Markree Observatory

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Markree Observatory was an astronomical observatory in County Sligo, Ireland.[1][2][3]


The entrance gate

In 1830, Colonel Edward Joshua Cooper MP (1798–1863) eldest son of Edward Synge Cooper MP, and Ann, daughter of Henry Vansittart, Governor of Bengal, set up Markree Observatory on the grounds of Markree Castle near Collooney in County Sligo.

In 1831 Cooper acquired from Robert A. Cauchoix of Paris an objective of 13.5-inches (35.5 cm) for which he paid £1200. In 1834 he mounted the lens on an equatorial mounting supplied by Thomas Grubb of Dublin. For a number of years Cooper’s big refractor was the largest in the world. He used the telescope to sketch Halley's comet in 1835 and to view the solar eclipse of 15 May 1836.[4]

Later a 5-foot (1.5m) transit and a 3-foot (0.9m) Meridian Circle, fitted with an interchangeable 7-inch (17.75 cm) glass were added, which was the largest at that time in 1839. In 1842 a 4-inch (10 cm) Comet Seeker was added.[1][2][3]

"The Observatory of Mr Cooper of Markree Castle - undoubtedly the most richly furnished private observatory known - is worked with great activity by Mr Cooper himself and by his very able assistant, Mr Andrew Graham." (Royal Astronomical Society, 1851)[5]

In 1848, Cooper’s assistant, Andrew Graham, discovered the asteroid 9 Metis with the Comet Seeker. Graham resigned his post at Markree in 1860, but continued his research at Cambridge Observatory until his retirement in 1905. E.J. Cooper died in 1863, but the observatory remained active until the death of Edward Henry Cooper MP in 1902.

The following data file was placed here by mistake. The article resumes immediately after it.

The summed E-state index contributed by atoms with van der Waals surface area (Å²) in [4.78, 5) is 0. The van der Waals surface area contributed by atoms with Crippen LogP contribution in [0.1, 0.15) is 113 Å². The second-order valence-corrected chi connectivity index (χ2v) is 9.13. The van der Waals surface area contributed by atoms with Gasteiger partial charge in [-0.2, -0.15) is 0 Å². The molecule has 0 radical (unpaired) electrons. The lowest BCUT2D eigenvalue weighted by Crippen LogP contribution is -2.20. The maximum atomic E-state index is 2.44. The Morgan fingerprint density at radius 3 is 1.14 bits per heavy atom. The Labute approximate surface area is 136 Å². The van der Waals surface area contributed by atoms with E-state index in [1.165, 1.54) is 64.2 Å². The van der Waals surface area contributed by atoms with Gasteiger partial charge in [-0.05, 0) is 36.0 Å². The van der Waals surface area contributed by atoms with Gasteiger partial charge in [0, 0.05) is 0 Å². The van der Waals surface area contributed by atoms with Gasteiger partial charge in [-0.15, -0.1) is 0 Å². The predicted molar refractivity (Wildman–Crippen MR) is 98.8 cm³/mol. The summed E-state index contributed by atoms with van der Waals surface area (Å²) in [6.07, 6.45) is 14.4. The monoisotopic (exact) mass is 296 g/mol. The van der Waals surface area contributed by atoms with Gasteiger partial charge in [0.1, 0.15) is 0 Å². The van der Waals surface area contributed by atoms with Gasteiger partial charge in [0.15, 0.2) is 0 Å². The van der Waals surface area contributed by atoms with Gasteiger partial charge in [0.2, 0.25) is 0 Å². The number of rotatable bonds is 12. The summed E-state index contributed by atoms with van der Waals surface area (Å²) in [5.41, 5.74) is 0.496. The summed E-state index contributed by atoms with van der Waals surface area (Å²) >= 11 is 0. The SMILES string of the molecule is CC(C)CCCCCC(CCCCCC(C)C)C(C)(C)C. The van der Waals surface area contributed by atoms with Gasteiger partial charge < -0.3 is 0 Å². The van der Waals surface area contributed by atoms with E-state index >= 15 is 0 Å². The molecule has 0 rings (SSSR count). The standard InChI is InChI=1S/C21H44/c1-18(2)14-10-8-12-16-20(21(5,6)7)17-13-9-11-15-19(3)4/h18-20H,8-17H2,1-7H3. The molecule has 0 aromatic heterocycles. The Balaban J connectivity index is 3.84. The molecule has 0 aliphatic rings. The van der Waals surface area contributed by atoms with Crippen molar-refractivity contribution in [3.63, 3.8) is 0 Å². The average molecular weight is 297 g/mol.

See also[edit]


  1. ^ a b Doberck, William (1884). "Markree Observatory". The Observatory. 7 (90): 283–288. Bibcode:1884Obs.....7..283D. Retrieved 18 February 2016. 
  2. ^ a b Doberck, William (1884). "Markree Observatory". The Observatory. 7 (91): 329–332. Bibcode:1884Obs.....7..329D. Retrieved 18 February 2016. 
  3. ^ a b Hoskin, Michael (1982). "Archives of Dunsink and Markree Observatories". Journal for the History of Astronomy. 13: 146–152. Bibcode:1982JHA....13..146H. doi:10.1177/002182868201300219. Retrieved 18 February 2016. 
  4. ^ History of the Cauchoix objective
  5. ^ "Report of the Council to the Thirty-first Annual General Meeting". Monthly Notices of the Royal Astronomical Society. Royal Astronomical Society. 11 (4): 104–105. 1851. Bibcode:1851MNRAS..11..104D. doi:10.1093/mnras/11.4.67a. Retrieved 18 February 2016. 

Coordinates: 54°10′27″N 8°27′41″W / 54.174286°N 8.46147°W / 54.174286; -8.46147